I started with what is likely to be the most recognizable appearance of Sheave in English literature: the Scyld Scefing story that opens the Old English poem Beowulf. The Beowulf-poet merges two mythical or legendary figures. The first is the warlike Scyld, the eponymous founder of the Scyldings, another name for the Danes in the poem; (“sc” is pronounced like “sh” in Old English). The other figure is Scef (or Scéaf / Scéafa): Sheaf, who is an ancient culture-hero or corn-god. In numerous sources, this Sheaf is said to arrive from an unknown land as a child sleeping on a boat with a sheaf of grain by his head. In his Beowulf commentary, Tolkien finds this Sheaf figure “the more mysterious, far older and more poetical myth” of the two.

Atlantic salt marsh

Other medieval sources also mention one or both of these figures. Alexander Bruce, in his book Scyld and Scef, publishes and discusses 43 references from English, Danish, and Icelandic sources, in chronicles, poems, and genealogies, covering several centuries — in other words, the legends must have been well known in early Germanic cultures. In my talk, I enumerated a few sources that Tolkien used and reshaped in his own version of Sheaf / Sheave (Tolkien spells it differently in different places), including the one unique version of the legend, the Beowulf story in which Scyld Scefing is given a ship burial at the end of his life, sent back out to an unknown destination with treasures piled around his body.

But what is even more interesting to me are the ways in which Tolkien’s version is different from his medieval sources.  For one thing, Tolkien’s story is remarkable for its vivid visualization of details added to the legend. Here you can see Tolkien’s characteristic descriptive style, with an attention to the visual qualities of light: “a ship came sailing, shining-timbered, without oar or mast, eastward floating. The sun behind it sinking westward with flame kindled the fallow water.” (NCP 273-74).

Tolkien adds other elements to the story, such as the harp that comes with the child, and how Sceaf reveals his extraordinary powers through song. In most legends, Sheaf is meant to bring agricultural fertility; in Tolkien’s version, he also brings linguistic and artistic ripeness to the people. Tolkien’s version brings us right into the events of the story imaginatively and vividly, as if we too are there witnessing the scene along with the other marvelling people who rush out of their houses to gaze on and listen to Sheaf.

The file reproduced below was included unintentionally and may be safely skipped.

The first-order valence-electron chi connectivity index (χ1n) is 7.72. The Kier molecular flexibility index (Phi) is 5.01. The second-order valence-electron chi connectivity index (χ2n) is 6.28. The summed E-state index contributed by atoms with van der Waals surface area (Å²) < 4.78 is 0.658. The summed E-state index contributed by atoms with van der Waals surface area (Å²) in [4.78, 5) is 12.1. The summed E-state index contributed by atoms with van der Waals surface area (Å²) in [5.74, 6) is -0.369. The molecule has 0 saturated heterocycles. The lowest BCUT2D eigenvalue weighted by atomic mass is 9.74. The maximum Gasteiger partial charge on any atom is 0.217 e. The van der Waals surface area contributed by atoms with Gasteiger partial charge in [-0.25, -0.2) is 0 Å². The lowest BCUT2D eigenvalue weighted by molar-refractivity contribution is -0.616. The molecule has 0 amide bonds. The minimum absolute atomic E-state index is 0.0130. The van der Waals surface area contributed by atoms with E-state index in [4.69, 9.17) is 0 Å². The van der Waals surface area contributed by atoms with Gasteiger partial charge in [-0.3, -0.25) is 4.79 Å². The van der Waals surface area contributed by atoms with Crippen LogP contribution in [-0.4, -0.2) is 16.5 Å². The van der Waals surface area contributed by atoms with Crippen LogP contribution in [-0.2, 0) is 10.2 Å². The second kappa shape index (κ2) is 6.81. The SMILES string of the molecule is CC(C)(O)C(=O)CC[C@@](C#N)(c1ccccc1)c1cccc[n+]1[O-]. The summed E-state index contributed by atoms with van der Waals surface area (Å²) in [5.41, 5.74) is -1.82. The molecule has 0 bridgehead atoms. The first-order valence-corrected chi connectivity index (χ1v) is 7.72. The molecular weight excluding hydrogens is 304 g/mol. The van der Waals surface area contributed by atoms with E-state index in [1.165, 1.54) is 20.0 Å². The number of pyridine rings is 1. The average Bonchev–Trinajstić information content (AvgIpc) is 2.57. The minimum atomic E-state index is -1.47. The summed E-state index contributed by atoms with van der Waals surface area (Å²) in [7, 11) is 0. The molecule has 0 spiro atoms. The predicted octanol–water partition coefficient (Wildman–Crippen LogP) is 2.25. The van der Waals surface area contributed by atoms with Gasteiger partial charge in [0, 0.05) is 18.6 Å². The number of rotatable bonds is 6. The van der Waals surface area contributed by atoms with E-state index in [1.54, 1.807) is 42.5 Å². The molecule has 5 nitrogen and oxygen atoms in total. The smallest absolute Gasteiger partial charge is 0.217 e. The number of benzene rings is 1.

Atlantic seashore and clouds

Finally, Tolkien adds hints or glimpses of how his King Sheave is tied to his own mythology of Númenor and the Blessed Lands to the West. For example, Sheaf’s ship sails in from the West to a dark, shadowed, deprived Middle-earth. There are also premonitions of the Eagles of the Lords of the West, a repeated refrain in NCP deriving from the story of Númenor as several characters experience or see it.

As interesting as I find Tolkien’s version of King Sheave, the full meaning of the story has to take into account not only what Tolkien makes of the legend but where he puts it. For Tolkien’s story of Sheaf is only one layer, deeply embedded, in a narrative about envisioning the past and about sea-longing. The Sheaf story is told in an Anglo-Saxon hall in King Éadweard’s reign, recited by Tréowine and concluded by his friend Ælfwine. This layer comprising of Ælfwine and Tréowine is in turn framed by the 20th-century story of Lowdham and Jeremy, two members of the Notion Club who are experimenting with time travel and are telling the story of Ælfwine and Tréowine to their friends.

Layer upon layer upon layer, with connections in word and image between layers “coming through” or “glimpsed” as the characters frequently say — the layers create a palimpsest or a pattern of recurring elements, made up of history and myth, including Tolkien’s own mythology. Verlyn Flieger has pointed out that framing has thematic significance in NCP, and the framing of the King Sheave story in several layers of time creates a tightly woven pattern that is impossible to unravel completely in this short summary.  Obviously, I have more untangling work to do this summer.

* NCP is an unfinished text published by Christopher Tolkien in Sauron Defeated, volume 9 of The History of Middle-earth.

 

 

 

 

 

Tolkien Unbound entertainment at Kzoo

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Every year at the International Congress on Medieval Studies, the Tolkien at Kalamazoo group sponsors a reader’s theatre event and a musical entertainment. This year’s Tolkien Unbound session will take place off campus. If you’re going to Kalamazoo, here is the event information from organizer Brad Eden:

 

TOLKIEN UNBOUND

SATURDAY, MAY 14, 2-5 P.M.

CONNABLE RECITAL HALL, FINE ARTS BUILDING

KALAMAZOO COLLEGE

(5 minutes from Bernhard Hall)

 

Reader’s Theatre performance of

Tolkien’s Kullervo

AND

Maidens of Middle-earth VI: Mothers of the Half-Elven

New Song Cycle by Eileen Marie Moore

Song cycle:

Lúthien’s Lullaby (poem by Jane Ellen Louise Beal)

Idril Celebrindal (poem by Eileen Marie Moore)

Lost (poem by Anne Reaves)(story of Mithrellas, the Silvan elf-maid)

Elwing in Travail (poem by Candace Benefiel)

Celebrían–Moon’s Daughter (poem by James Vitullo)

Arwen Undomiel (poem by Edward L. Risden)

 

Directions from Bernhard Hall 

1)    follow W. Michigan Ave and take left onto Monroe St.

2)   follow Monroe St. and take right onto Academy St.

3)    follow Academy St. and take left onto Thompson St.

4)   Connable Recital Hall, Fine Arts Building, Kalamazoo College is at the corner of Academy and Thompson Sts.

For a Google Map of this route, go to https://goo.gl/maps/ehDXRgd4qHK2

Car rides will also be available from 1:15-1:45 from Bernhard Hall, and back again after the performance. Rides will be arranged at the Tolkien at Kalamazoo business meeting on Saturday, May 14, noon, Bernhard 212.